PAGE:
Industry Interview: Adapting Digital Signatures into your Organisation

The world is becoming an electronic landscape and businesses are no longer paper-based. The digital signature is replacing the wet signature in all organisations, reducing time and costs and can be used globally. Mollie Shields-Uehling, President & CEO, Safe Bio-Pharma Association explains.
SmartLab Exchange: Digital versus electronic signatures at SAFE Bio-Pharma, are transitioning the bio-pharmaceutical and healthcare community to fully electronic communities, what are the benefits of digital signatures?
M Shields-Uehling: Using digital signatures is transformative. Businesses become fully electronic and, consequently, more efficient and more productive. This transformation is made possible because digital signatures, unlike common “electronic signatures,” are uniquely linked algorithmically to the individual’s proven identity. This assures that the identity of the person behind the signature can be trusted. The signature is legally enforceable in the world’s major jurisdictions, and the signature meets regulatory requirements in all leading regulatory jurisdictions.
Business processes are struggling to keep up with electronic communications. Paper-related processes like scanning, faxing, email attachments, and courier use no longer cut it. We need to focus on full electronic immersion -- creating the document electronically, modifying it electronically, signing it electronically, and exchanging it electronically.
SmartLab Exchange: So what is the difference between an electronic signature and a digital signature?
M Shields-Uehling: Common electronic signatures are vulnerable because there is no identity linkage. The laboratory, regulatory body or court of law doesn’t know whether or not the signatory actually applied the signature. It might be as simple as a faxed version of a wet signature.
Digital signatures remove the vulnerability by linking the signer’s proven identity to the signature.
There are additional advantages to digital signatures. If a digitally signed document is changed, the viewer knows it immediately because the signature is invalidated. You may never know that an electronically signed document had been changed. Digital signatures are also persistent; they can be validated at any time now or in the future. This is extremely important in protecting intellectual property. Common electronic signatures simply don’t provide sustainable levels of protection.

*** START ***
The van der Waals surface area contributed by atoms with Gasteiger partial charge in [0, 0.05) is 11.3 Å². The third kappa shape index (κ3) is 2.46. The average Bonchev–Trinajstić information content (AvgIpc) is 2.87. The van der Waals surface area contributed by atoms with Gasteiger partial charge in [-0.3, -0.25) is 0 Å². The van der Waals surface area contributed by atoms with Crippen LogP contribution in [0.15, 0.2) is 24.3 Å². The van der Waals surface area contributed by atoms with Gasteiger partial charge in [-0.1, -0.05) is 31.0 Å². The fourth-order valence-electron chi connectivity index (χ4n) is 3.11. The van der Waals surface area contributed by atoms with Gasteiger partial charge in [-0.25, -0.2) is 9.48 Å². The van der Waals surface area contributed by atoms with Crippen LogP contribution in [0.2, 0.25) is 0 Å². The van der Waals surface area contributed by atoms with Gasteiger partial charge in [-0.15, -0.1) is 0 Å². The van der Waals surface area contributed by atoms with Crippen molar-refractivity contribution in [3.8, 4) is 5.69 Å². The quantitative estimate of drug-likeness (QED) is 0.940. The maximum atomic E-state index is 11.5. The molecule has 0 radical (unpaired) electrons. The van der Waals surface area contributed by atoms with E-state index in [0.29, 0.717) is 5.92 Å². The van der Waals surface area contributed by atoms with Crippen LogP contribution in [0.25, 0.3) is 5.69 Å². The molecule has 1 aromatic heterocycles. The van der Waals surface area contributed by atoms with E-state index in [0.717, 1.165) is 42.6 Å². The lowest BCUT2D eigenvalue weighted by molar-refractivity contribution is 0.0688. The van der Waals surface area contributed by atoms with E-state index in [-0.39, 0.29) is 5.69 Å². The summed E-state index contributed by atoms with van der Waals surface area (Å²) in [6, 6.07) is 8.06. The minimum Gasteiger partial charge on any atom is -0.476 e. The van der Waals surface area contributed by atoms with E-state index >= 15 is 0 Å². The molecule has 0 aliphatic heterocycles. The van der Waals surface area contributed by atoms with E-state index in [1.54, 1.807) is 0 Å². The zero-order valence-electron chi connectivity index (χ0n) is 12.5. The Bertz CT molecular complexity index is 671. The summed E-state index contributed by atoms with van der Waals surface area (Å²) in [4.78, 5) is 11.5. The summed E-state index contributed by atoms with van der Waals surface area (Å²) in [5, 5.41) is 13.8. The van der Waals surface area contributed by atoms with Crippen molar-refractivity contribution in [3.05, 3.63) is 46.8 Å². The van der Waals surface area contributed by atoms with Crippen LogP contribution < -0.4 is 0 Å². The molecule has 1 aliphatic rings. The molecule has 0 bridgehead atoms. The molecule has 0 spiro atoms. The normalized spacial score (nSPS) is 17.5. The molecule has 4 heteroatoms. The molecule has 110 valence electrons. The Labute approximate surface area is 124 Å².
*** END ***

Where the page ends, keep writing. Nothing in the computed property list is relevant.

SmartLab Exchange: The development of secure digital signatures obviously has been critical to the adoption of informatics systems.  Could you give us some clear reasons as to why this is?
M Shields Uehling: Identity trust is the fundamental issue in electronic systems -- the assurance that you can trust the identities of those accessing your sensitive information. Unfortunately, business is applying industrial era policies to the information age. Most organizations require a separate identity for anyone entering their enterprise. Instead, we should strive for universal identities that are interoperable with multiple information systems.
The SAFE-BioPharma digital identity standard supports – a single, universal, portable identity and digital signature that can be used with all partners across multiple systems. Users need only one digital identity to deal with multiple sponsors, multiple regulatory agencies and to conduct all of their work in the cloud.
SmartLab Exchange: Can these signatories be used or adapted to other industries?
M Shields Uehling: Digital signatures are about productivity improvement and cycle time reduction. They are being utilized in multiple industries and by the US federal government. Among others, they’re used in financial services, telecommunications, aerospace and defence, and atomic energy. There are initiatives to make all of these identities interoperable – meaning broader bilateral trust of digital identities between multiple enterprises. This exists between SAFE-BioPharma and US Government agencies. And there are similar efforts underway that will result in being able to trust different digital identities across Europe.